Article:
A ‘spartan and skimpy’ budget
Published 9:25 pm Monday, February 12, 2007
Only a Democrat like Sen. Barbara Mikulski of Maryland could say with a straight face that President Bush’s proposed $2.9 trillion budget for 2008 is “spartan and skimpy.” Democrats never have enough of our money to spend on their favorite entitlement programs — the ones that keep them in office.
There are some good things in this budget, which Democrats see as bad and some bad things, which Republicans see as good.
Among the good is the president’s proposal for eliminating money for 141 programs, saving $12 billion over five years. While $12 billion in a $2.9 trillion budget is chump change, the elimination of outdated and unneeded government programs is a trend to be encouraged.
The president also wants to make his tax cuts permanent, but he’ll be lucky if he just wins a brief extension of them. The tax cuts have had their desired effect. As Brian Riedl of The Heritage Foundation notes, current tax revenues following the rate cuts amount to 18.4 percent of GDP, which is above the historical average. And 2006 tax revenues were $47 billion above the level projected by the Congressional Budget Office before the 2003 tax cuts. “Supply-side economics,” often derided by the Left, has again been proven to work. Less is more when it comes to taxes (less) and revenue (more).
Those awfully named “entitlements” are reduced in the president’s budget proposal, saving $95.9 billion over the next five years. Much of the savings would come from Medicare by slowing the growth of payments to hospitals and health-care providers and increasing premiums for those with higher incomes. That’s called “means testing” and it has been needed for some time. Democrats, who believe in “soaking the rich,” ought to favor this proposal, but they probably won’t because, if they want to persuade people his is a “failed administration,” they can’t afford to allow the president to “win” anything. Both parties know that Medicare and especially Social Security need reform, but few want to do what is necessary for fear of being demagogued by the other party. As a result, little gets done and the coming disaster from the impending retirement of 77 million baby boomers draws ever closer.
The president again asks for a line-item veto he says will pass Supreme Court scrutiny and his request for money to continue the effort in Iraq is placed in the regular budget instead of hiding it in “emergency” spending bills, as has been done before. That’s a major reason why the total budget is so high.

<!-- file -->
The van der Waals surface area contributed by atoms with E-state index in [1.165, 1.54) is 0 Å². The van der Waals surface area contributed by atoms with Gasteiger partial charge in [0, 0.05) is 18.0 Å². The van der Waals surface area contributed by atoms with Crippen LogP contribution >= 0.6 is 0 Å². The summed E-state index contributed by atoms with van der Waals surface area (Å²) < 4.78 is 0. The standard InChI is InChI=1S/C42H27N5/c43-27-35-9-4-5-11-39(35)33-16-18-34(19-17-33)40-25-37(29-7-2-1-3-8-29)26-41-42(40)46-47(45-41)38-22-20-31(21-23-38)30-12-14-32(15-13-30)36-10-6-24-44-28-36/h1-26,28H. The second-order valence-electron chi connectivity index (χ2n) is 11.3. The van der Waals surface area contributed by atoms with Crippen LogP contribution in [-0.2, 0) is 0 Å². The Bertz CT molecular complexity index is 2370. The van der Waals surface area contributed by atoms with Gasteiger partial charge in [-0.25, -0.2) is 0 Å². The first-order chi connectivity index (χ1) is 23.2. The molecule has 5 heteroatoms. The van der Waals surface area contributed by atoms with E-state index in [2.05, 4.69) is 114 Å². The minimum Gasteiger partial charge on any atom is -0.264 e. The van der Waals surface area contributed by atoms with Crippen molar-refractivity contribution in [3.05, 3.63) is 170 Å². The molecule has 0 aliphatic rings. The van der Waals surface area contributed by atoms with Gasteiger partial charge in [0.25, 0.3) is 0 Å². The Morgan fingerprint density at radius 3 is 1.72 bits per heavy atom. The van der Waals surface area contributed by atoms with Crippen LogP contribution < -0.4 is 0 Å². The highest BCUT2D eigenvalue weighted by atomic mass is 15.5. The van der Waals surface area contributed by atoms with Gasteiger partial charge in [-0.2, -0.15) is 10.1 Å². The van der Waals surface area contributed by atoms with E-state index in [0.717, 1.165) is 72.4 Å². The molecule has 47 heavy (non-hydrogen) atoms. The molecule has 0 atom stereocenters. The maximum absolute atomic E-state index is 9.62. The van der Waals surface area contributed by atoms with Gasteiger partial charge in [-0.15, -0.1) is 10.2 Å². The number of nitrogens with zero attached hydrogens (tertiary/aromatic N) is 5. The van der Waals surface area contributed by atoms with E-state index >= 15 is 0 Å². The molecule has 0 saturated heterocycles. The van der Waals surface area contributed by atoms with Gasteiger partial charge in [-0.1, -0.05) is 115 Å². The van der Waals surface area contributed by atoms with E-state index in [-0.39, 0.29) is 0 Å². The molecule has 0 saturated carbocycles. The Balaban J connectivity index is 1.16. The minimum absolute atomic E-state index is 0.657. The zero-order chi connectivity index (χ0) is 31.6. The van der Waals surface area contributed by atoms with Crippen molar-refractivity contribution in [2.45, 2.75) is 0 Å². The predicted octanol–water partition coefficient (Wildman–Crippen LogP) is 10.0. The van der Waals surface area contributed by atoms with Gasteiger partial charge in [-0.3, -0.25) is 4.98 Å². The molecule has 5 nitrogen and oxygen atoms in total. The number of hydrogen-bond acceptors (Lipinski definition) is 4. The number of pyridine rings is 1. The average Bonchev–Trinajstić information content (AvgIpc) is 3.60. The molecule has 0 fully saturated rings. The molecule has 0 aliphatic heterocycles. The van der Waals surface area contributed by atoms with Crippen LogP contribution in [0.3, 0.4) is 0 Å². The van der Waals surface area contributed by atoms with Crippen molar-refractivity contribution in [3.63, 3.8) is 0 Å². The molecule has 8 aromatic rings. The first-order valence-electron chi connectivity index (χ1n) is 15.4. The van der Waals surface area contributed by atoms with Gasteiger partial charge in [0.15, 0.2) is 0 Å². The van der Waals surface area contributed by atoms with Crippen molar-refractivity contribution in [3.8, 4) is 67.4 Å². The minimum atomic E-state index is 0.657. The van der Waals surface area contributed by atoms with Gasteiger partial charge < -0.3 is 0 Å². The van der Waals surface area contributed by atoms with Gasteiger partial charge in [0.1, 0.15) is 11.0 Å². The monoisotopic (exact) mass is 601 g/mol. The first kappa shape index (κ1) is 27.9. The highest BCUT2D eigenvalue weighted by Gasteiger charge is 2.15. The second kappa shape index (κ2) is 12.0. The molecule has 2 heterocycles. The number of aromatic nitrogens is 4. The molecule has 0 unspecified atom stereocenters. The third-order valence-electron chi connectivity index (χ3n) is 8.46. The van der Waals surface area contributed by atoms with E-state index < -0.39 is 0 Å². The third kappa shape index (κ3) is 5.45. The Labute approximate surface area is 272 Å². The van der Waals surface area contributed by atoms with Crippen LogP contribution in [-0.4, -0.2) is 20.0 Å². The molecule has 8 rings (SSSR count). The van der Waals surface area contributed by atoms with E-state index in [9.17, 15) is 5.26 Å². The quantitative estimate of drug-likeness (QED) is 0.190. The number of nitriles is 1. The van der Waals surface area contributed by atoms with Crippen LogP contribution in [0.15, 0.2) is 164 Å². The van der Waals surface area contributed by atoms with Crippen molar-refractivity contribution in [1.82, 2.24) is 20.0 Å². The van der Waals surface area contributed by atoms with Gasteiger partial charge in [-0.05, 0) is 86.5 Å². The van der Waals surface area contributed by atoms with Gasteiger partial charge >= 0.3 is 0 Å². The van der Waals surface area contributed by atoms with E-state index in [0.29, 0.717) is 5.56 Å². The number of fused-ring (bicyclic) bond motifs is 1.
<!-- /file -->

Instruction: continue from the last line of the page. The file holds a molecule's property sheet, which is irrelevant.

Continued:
Bad things in the budget, as outlined by Citizens Against Government Waste, include the failure to eliminate the Alternative Minimum Tax (AMT). Congress designed this monster to get at the super-rich who often managed to avoid paying any taxes, but the AMT hits a larger share of the middle class every year. The proposed one-year “fix” of the AMT does not solve the problem it has inflicted on many middle-class taxpayers.
There is another ridiculous proposal for $9 billion in loan guarantees for alternative energy sources and $2.7 billion for advanced technologies. Haven’t we been spending and pursuing such things for 30 years? This proposal will not bring us closer to energy independence, but it could raise prices and increase dependency on government handouts. Why not let the market and a political leadership that mobilizes the country to change its behavior decide such things?
The war aside (granted it’s a pretty big aside), there is still too much in the budget that is designed to meet public expectations. There are still too many people who believe they are owed something from the sweat of another’s brow. These are people who are told from the earliest stages in life that they cannot make it without the help and money of others. Instead of being taught the life principles of those who have made it, they are taught the envy principles of those who have not.
That government has become a first resource for such people, instead of a last resort, grows the budget and expands the horizons of those who believe it is more blessed to receive than it is to give. Conservatives now praise a slowing in the rate of growth as sound fiscal disciple, while liberals lament the “cuts in needed domestic programs.”
Why can’t government live within OUR means, instead of us always having to live up to government’s wants?
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